In today’s modern world our daily lives are constantly surrounded by differing social media platforms. It is easy for someone to create the illusion of being involved with rising movements such as the Standing Rock protest that occurred recently in North Dakota. While it is true that there are power in numbers we cannot say the same if those numbers are hidden behind a computer screen hundreds of miles from the heart of the issue.
An article on wired.com written by Emily Dreyfuss discusses both the successes and failures the world has seen throughout the Standing Rock protest. This article creates a framework arguing that the #hashtags and clicktivsm campaign was just as important, if not more important, than the physical protesters who camped out in the freezing temperatures of North Dakota. As we know, thousands camped out and marched to the reservation in order to deny the building of the Dakota Access Pipeline. The article also argued that protesters, “knew what could and would happen if the world stopped watching, and the world did” which was the ultimate demise of this protest.
The juxtaposed paragraph following the claim about the importance of the social eye on the Standing Rock protest began with “Today, President Trump signed an executive memo aimed at allowing the Dakota Access Company to finish the last bit of pipeline.” This structure credits the protest failures to the lack of clicktivism towards the end of this long struggle. I disagree with what this article is arguing because it is simply an illogical argument that discredits the thousands of protesters who stayed put in their snow-covered tents with minimal food and water in North Dakota.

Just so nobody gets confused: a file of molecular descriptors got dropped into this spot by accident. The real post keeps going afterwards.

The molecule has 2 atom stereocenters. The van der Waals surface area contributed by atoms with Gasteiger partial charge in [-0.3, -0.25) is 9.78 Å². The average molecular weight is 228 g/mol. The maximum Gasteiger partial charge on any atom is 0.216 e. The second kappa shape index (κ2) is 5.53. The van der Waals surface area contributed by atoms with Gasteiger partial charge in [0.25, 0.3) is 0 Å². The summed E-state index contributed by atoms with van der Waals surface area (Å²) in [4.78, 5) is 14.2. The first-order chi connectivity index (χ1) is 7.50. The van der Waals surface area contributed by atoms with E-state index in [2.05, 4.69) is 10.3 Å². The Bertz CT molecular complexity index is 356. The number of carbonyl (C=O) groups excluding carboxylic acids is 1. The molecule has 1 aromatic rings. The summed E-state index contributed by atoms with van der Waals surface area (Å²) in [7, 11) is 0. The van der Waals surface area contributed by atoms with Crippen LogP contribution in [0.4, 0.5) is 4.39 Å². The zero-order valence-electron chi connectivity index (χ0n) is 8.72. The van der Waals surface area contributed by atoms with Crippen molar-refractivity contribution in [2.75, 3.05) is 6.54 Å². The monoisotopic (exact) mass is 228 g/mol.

There is no question that social media and clicktivism made the world care more about Standing Rock and this fight. By November 1, over 1 million facebook users had “checked-in” to Standing Rock. These social platform allows for acts of solidarity in protest around the world that has not been available throughout this nation’s history. However I believe we cannot get confused with the hierarchy of importance when it comes to protest. Clicktivism is becoming an important aspect of modern day protest but it would be nothing if it weren’t for those willing to be present, shedding blood, sweat and tears to fight for what they believe in.